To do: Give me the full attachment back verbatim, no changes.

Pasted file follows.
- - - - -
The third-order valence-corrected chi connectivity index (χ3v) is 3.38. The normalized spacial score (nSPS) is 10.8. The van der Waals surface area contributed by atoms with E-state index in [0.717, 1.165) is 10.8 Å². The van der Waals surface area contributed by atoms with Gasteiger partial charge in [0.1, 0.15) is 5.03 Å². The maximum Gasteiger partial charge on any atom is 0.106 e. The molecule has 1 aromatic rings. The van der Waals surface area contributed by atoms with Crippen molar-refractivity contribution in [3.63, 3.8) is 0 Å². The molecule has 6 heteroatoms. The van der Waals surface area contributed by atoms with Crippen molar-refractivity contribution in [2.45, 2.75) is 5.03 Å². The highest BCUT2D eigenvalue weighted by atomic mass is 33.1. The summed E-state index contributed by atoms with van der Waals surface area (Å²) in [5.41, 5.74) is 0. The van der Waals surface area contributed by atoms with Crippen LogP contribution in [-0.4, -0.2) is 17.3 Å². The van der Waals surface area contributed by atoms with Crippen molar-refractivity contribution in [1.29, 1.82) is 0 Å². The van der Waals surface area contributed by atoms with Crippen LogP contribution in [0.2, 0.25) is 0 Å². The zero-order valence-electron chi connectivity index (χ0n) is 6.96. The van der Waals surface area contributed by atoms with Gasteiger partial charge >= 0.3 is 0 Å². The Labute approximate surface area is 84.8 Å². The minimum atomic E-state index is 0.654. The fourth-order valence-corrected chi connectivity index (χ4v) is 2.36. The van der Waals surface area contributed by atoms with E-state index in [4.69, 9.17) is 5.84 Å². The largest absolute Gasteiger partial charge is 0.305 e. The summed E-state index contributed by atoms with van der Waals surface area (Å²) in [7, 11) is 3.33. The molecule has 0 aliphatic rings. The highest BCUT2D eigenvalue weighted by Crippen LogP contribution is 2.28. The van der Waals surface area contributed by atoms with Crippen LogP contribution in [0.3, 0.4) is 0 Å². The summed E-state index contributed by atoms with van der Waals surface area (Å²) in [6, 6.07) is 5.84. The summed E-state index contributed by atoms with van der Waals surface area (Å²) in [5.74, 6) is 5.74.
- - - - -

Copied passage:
The third-order valence-corrected chi connectivity index (χ3v) is 3.38. The normalized spacial score (nSPS) is 10.8. The van der Waals surface area contributed by atoms with E-state index in [0.717, 1.165) is 10.8 Å². The van der Waals surface area contributed by atoms with Gasteiger partial charge in [0.1, 0.15) is 5.03 Å². The maximum Gasteiger partial charge on any atom is 0.106 e. The molecule has 1 aromatic rings. The van der Waals surface area contributed by atoms with Crippen molar-refractivity contribution in [3.63, 3.8) is 0 Å². The molecule has 6 heteroatoms. The van der Waals surface area contributed by atoms with Crippen molar-refractivity contribution in [2.45, 2.75) is 5.03 Å². The highest BCUT2D eigenvalue weighted by atomic mass is 33.1. The summed E-state index contributed by atoms with van der Waals surface area (Å²) in [5.41, 5.74) is 0. The van der Waals surface area contributed by atoms with Crippen LogP contribution in [-0.4, -0.2) is 17.3 Å². The van der Waals surface area contributed by atoms with Crippen molar-refractivity contribution in [1.29, 1.82) is 0 Å². The van der Waals surface area contributed by atoms with Crippen LogP contribution in [0.2, 0.25) is 0 Å². The zero-order valence-electron chi connectivity index (χ0n) is 6.96. The van der Waals surface area contributed by atoms with Gasteiger partial charge >= 0.3 is 0 Å². The Labute approximate surface area is 84.8 Å². The minimum atomic E-state index is 0.654. The fourth-order valence-corrected chi connectivity index (χ4v) is 2.36. The van der Waals surface area contributed by atoms with E-state index in [4.69, 9.17) is 5.84 Å². The largest absolute Gasteiger partial charge is 0.305 e. The summed E-state index contributed by atoms with van der Waals surface area (Å²) in [7, 11) is 3.33. The molecule has 0 aliphatic rings. The highest BCUT2D eigenvalue weighted by Crippen LogP contribution is 2.28. The van der Waals surface area contributed by atoms with Crippen LogP contribution in [0.3, 0.4) is 0 Å². The summed E-state index contributed by atoms with van der Waals surface area (Å²) in [6, 6.07) is 5.84. The summed E-state index contributed by atoms with van der Waals surface area (Å²) in [5.74, 6) is 5.74.